So, based upon their last effort, Silverchair’s disbanding mid-recording does not sadden me at all. All the sadness I’d felt for losing Silverchair was felt in the years following Diorama, where the band descended from being a respectable grunge-rock band to a sickly pop outfit who played terrible music. This disbanding just grants me the relief that we won’t have to hear any more new Silverchair material anytime in the near future.

I will say one thing though – short of maybe David Bowie, Silverchair would have to be in my opinion the band whose sound has changed most dramatically over the course of their recording career. If you listened to Frogstomp and Young Modern without knowing they were both the same band, you’d probably not realise they were.

So, some fans will be sad at the loss of the former Newcastle rock outfit, but in my mind they died years ago. Let’s just hope this doesn’t mean we hear more Daniel Johns solo projects. If that happens, maybe I’ll be praying for North Korea to start firing their missiles.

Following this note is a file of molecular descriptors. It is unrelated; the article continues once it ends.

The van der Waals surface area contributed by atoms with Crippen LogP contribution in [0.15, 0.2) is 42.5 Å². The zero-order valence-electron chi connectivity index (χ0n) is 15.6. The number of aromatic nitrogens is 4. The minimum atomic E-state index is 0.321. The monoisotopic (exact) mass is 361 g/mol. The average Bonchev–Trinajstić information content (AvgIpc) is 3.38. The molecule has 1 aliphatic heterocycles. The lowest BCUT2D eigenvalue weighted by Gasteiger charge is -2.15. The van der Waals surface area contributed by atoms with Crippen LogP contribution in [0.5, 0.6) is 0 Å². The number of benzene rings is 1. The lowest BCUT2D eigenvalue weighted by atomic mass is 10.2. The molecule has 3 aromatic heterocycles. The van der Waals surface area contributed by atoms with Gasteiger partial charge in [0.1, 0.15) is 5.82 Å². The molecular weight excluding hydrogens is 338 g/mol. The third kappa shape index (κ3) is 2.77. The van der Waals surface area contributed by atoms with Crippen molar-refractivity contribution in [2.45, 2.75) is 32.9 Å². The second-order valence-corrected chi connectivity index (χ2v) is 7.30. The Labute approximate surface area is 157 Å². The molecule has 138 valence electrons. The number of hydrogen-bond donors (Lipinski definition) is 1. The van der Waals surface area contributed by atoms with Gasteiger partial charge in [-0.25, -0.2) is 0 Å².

Friday Flashback #19

Just a quick one today. Remember this song?

It’s The Refreshments, a post-grunge band out of Arizona, with the very clever song “Banditos”, from their 1996 album “Fizzy Fuzzy Big and Buzzy“. These guys are probably the 90’s pin-up boys for the One Hit Wonder, up there with esteemed artists like Chumbawamba and The Rembrandts. They formed in 1992, released 3 albums, of which only one was really successful, primarily due to this song, before disbanding in 1998. And yeah, they pretty much haven’t been heard from since.

So yeah, cut a long story short today, but I do enjoy this song, maybe due to the truthful irony of some of its lyrics.

Friday Flashback #18

Today’s Friday Flashback doesn’t exactly canvas a band that have been forgotten. After going to the Soundwave festival in Melbourne last Friday, I was inspired to talk a bit about one of the most enduring bands in British Heavy Metal.